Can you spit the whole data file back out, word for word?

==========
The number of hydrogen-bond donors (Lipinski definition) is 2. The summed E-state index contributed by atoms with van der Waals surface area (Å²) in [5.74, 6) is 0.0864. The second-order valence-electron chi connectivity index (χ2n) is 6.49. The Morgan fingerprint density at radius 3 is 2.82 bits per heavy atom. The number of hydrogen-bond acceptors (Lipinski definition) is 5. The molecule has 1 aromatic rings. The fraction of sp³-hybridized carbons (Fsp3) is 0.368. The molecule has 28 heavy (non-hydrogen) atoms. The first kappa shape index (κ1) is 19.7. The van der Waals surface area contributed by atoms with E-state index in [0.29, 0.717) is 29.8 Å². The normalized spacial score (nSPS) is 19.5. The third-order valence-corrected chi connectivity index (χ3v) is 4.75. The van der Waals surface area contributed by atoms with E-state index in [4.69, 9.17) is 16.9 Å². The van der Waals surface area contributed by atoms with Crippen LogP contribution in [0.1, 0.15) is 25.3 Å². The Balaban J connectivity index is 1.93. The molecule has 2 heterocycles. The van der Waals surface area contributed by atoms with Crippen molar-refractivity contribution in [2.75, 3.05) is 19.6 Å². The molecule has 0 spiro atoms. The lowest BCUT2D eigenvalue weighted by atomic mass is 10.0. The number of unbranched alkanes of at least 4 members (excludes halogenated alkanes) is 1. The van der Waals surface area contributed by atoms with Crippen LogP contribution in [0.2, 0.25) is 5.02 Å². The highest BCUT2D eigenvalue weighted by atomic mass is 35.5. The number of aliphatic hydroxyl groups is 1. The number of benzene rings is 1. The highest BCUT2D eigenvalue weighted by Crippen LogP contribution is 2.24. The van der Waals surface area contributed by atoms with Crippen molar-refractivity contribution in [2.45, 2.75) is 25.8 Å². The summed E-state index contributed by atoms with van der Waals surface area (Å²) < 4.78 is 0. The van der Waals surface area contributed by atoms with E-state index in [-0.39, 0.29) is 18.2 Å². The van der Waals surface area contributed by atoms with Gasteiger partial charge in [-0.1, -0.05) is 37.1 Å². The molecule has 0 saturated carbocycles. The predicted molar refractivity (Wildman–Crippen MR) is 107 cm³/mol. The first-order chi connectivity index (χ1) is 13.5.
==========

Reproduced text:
The number of hydrogen-bond donors (Lipinski definition) is 2. The summed E-state index contributed by atoms with van der Waals surface area (Å²) in [5.74, 6) is 0.0864. The second-order valence-electron chi connectivity index (χ2n) is 6.49. The Morgan fingerprint density at radius 3 is 2.82 bits per heavy atom. The number of hydrogen-bond acceptors (Lipinski definition) is 5. The molecule has 1 aromatic rings. The fraction of sp³-hybridized carbons (Fsp3) is 0.368. The molecule has 28 heavy (non-hydrogen) atoms. The first kappa shape index (κ1) is 19.7. The van der Waals surface area contributed by atoms with E-state index in [0.29, 0.717) is 29.8 Å². The normalized spacial score (nSPS) is 19.5. The third-order valence-corrected chi connectivity index (χ3v) is 4.75. The van der Waals surface area contributed by atoms with E-state index in [4.69, 9.17) is 16.9 Å². The van der Waals surface area contributed by atoms with Crippen LogP contribution in [0.1, 0.15) is 25.3 Å². The Balaban J connectivity index is 1.93. The molecule has 2 heterocycles. The van der Waals surface area contributed by atoms with Crippen molar-refractivity contribution in [2.75, 3.05) is 19.6 Å². The molecule has 0 spiro atoms. The lowest BCUT2D eigenvalue weighted by atomic mass is 10.0. The number of unbranched alkanes of at least 4 members (excludes halogenated alkanes) is 1. The van der Waals surface area contributed by atoms with Crippen LogP contribution in [0.2, 0.25) is 5.02 Å². The highest BCUT2D eigenvalue weighted by atomic mass is 35.5. The number of aliphatic hydroxyl groups is 1. The number of benzene rings is 1. The highest BCUT2D eigenvalue weighted by Crippen LogP contribution is 2.24. The van der Waals surface area contributed by atoms with Crippen molar-refractivity contribution in [2.45, 2.75) is 25.8 Å². The summed E-state index contributed by atoms with van der Waals surface area (Å²) < 4.78 is 0. The van der Waals surface area contributed by atoms with E-state index in [-0.39, 0.29) is 18.2 Å². The van der Waals surface area contributed by atoms with Gasteiger partial charge in [-0.1, -0.05) is 37.1 Å². The molecule has 0 saturated carbocycles. The predicted molar refractivity (Wildman–Crippen MR) is 107 cm³/mol. The first-order chi connectivity index (χ1) is 13.5.